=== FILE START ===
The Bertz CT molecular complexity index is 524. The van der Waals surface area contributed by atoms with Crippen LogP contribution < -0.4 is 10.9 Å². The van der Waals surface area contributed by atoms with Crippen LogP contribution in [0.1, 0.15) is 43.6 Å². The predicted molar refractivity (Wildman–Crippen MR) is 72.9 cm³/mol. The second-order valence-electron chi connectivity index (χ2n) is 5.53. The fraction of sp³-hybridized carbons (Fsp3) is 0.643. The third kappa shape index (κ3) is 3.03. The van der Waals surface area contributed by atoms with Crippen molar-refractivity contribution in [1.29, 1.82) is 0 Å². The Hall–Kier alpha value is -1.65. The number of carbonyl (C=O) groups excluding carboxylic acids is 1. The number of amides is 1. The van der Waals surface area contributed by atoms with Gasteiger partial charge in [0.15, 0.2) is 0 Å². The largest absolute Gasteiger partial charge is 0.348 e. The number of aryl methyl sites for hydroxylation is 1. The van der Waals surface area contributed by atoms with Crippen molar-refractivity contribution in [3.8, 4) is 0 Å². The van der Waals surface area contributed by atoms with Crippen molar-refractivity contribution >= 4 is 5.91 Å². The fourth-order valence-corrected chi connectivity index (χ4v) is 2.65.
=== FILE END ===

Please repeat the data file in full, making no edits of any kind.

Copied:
The Bertz CT molecular complexity index is 524. The van der Waals surface area contributed by atoms with Crippen LogP contribution < -0.4 is 10.9 Å². The van der Waals surface area contributed by atoms with Crippen LogP contribution in [0.1, 0.15) is 43.6 Å². The predicted molar refractivity (Wildman–Crippen MR) is 72.9 cm³/mol. The second-order valence-electron chi connectivity index (χ2n) is 5.53. The fraction of sp³-hybridized carbons (Fsp3) is 0.643. The third kappa shape index (κ3) is 3.03. The van der Waals surface area contributed by atoms with Crippen molar-refractivity contribution in [1.29, 1.82) is 0 Å². The Hall–Kier alpha value is -1.65. The number of carbonyl (C=O) groups excluding carboxylic acids is 1. The number of amides is 1. The van der Waals surface area contributed by atoms with Gasteiger partial charge in [0.15, 0.2) is 0 Å². The largest absolute Gasteiger partial charge is 0.348 e. The number of aryl methyl sites for hydroxylation is 1. The van der Waals surface area contributed by atoms with Crippen molar-refractivity contribution in [3.8, 4) is 0 Å². The van der Waals surface area contributed by atoms with Crippen molar-refractivity contribution >= 4 is 5.91 Å². The fourth-order valence-corrected chi connectivity index (χ4v) is 2.65.